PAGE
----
As a tourist destination, Albuquerque may labor in the shadow of the jet-set arts colonies to the north, but as a city, it’s a thriving haven for those who pride themselves on being down-to-earth and sensible.
If Santa Fe is the “City Different” (a moniker any Burqueño will razz for its pretentiozusness), then New Mexico’s largest city, with more than 800,000 people in the metro area, is proudly the “City Indifferent”—unconcerned with fads, cultivated quirkiness, and flawless facades.
Which is not to say Albuquerque doesn’t have its pockets of historic charm, well away from the traffic-clogged arteries of I-40 and I-25, which intersect here in a graceful tangle of looping, turquoise-trimmed bridges. The Duke City was founded three centuries ago, its cumbersome name that of a Spanish nobleman, but its character is the product of later eras: the post-1880 downtown district; the University of New Mexico campus, built in the early 20th century by John Gaw Meem, the architect who defined pueblo revival style; and Route 66, the highway that linked Albuquerque with Chicago and Los Angeles beginning in 1926.
Spread out on either side of the Rio Grande, from volcanic mesas on the west to the foothills of the Sandia Mountains along the east, Albuquerque enjoys a striking natural setting.
Accessible hiking and biking trails run through diverse environments: In the morning, you can stroll under centuries-old cottonwood trees along the wide, muddy river through the center of the city; in the afternoon, you can hike along the edge of a windswept mountain range with views across the vast empty land beyond the city grid. And at the end of the day, you’ll see Albuquerque’s most remarkable feature, the dramatic light show as the setting sun reflects bright pink off the Sandia (Watermelon) Mountains.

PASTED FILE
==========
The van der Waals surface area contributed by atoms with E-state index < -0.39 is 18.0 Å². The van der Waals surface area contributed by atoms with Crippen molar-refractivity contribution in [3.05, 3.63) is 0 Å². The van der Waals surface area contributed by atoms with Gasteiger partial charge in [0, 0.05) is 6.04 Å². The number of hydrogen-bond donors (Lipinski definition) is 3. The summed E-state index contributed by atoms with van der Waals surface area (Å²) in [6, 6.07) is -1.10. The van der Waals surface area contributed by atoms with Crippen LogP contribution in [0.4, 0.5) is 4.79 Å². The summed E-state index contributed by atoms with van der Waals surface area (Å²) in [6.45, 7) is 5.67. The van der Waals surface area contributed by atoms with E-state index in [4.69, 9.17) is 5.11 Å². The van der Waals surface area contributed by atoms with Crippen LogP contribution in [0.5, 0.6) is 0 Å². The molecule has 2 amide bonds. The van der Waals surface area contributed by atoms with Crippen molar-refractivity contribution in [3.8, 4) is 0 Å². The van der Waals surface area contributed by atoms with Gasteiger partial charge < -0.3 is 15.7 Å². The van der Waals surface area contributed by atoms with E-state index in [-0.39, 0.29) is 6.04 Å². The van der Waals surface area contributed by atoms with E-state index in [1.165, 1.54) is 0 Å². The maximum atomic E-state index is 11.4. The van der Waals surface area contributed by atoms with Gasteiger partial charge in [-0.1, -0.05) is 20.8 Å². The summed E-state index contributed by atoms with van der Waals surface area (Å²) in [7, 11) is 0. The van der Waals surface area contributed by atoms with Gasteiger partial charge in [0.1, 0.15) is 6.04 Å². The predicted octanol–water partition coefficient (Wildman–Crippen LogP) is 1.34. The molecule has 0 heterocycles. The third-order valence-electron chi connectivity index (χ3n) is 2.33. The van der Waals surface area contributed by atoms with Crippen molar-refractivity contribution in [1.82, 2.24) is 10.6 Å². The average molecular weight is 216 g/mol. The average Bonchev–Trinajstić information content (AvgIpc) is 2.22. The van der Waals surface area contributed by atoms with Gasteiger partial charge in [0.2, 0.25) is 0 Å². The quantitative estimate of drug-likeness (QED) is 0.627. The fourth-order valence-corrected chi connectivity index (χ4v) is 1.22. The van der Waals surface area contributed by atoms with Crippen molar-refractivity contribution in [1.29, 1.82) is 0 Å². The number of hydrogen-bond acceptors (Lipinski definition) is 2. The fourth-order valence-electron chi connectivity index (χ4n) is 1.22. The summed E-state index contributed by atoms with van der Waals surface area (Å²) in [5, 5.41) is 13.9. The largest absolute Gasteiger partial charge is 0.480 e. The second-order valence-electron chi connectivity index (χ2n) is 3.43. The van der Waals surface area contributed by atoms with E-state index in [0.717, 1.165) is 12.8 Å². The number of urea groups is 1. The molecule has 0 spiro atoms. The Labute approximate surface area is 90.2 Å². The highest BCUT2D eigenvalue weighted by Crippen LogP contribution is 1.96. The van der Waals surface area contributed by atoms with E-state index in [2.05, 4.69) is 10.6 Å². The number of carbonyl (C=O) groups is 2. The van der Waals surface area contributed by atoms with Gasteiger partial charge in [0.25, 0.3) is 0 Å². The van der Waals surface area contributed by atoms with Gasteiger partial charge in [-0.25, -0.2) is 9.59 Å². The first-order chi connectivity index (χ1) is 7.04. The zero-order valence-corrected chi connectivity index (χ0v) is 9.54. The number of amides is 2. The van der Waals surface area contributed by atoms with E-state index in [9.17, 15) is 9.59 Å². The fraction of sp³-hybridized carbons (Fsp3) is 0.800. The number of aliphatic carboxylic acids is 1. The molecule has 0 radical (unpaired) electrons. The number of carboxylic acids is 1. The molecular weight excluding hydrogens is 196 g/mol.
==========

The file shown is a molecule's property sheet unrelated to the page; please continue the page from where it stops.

The city is also an excellent (and reasonably priced) base for exploring many pueblos and natural attractions nearby, and it’s just an hour’s drive to Santa Fe, allowing for easy day trips or long scenic drives through the mountains in between. The main outing is the 65 miles west to Acoma Pueblo, a thousand-year-old settlement atop a natural fortress of stone.
Naturalists will want to head south to the Bosque del Apache, one of the United States’ largest bird sanctuaries, which attracts 15,000 sandhill cranes in November; drive down before dawn to see the birds at their most active and then wind your way back north via the Quebradas Backcountry Scenic Byway, a dirt route through rainbow-striped hills.
Whether you’re en route to Santa Fe or just making a day loop, you have several ways to head north. The most direct is I-25, which cuts through dramatic rolling hills; take a short detour to Kasha-Katuwe Tent Rocks National Monument, where pointed white rocks tower above a narrow canyon. Beginning east of Albuquerque, the historic Turquoise Trail winds along the back side of the Sandias and then through the former mining town of Madrid, resettled as an arts colony, with galleries occupying the cabins built against the black, coal-rich hills.
The longest route north is along the Jemez Mountain Trail, a scenic byway that runs through the brick-red rocks surrounding Jemez Pueblo and then past a number of natural hot springs. The road runs along the border of Valles Caldera National Preserve, a vast, pristine valley where the daily number of visitors is controlled, so you can enjoy the vistas in solitude.
© Zora O'Neill from Moon Santa Fe, Taos & Albuquerque, 2nd edition